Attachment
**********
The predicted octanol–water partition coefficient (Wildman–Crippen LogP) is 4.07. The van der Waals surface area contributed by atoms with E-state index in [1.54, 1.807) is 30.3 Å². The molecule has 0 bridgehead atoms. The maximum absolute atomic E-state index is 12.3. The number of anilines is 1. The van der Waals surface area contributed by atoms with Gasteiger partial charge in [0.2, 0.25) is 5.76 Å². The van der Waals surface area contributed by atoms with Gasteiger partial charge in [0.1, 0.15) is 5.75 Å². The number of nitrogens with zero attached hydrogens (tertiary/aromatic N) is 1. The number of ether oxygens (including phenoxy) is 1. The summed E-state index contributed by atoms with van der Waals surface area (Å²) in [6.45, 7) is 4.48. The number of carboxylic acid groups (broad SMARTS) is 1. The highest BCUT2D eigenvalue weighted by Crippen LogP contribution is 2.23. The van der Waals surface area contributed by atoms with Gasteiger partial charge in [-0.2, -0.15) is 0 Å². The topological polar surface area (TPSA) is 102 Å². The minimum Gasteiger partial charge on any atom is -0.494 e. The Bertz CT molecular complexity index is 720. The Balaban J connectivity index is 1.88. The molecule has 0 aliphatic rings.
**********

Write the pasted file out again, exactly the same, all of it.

The predicted octanol–water partition coefficient (Wildman–Crippen LogP) is 4.07. The van der Waals surface area contributed by atoms with E-state index in [1.54, 1.807) is 30.3 Å². The molecule has 0 bridgehead atoms. The maximum absolute atomic E-state index is 12.3. The number of anilines is 1. The van der Waals surface area contributed by atoms with Gasteiger partial charge in [0.2, 0.25) is 5.76 Å². The van der Waals surface area contributed by atoms with Gasteiger partial charge in [0.1, 0.15) is 5.75 Å². The number of nitrogens with zero attached hydrogens (tertiary/aromatic N) is 1. The number of ether oxygens (including phenoxy) is 1. The summed E-state index contributed by atoms with van der Waals surface area (Å²) in [6.45, 7) is 4.48. The number of carboxylic acid groups (broad SMARTS) is 1. The highest BCUT2D eigenvalue weighted by Crippen LogP contribution is 2.23. The van der Waals surface area contributed by atoms with Gasteiger partial charge in [-0.2, -0.15) is 0 Å². The topological polar surface area (TPSA) is 102 Å². The minimum Gasteiger partial charge on any atom is -0.494 e. The Bertz CT molecular complexity index is 720. The Balaban J connectivity index is 1.88. The molecule has 0 aliphatic rings.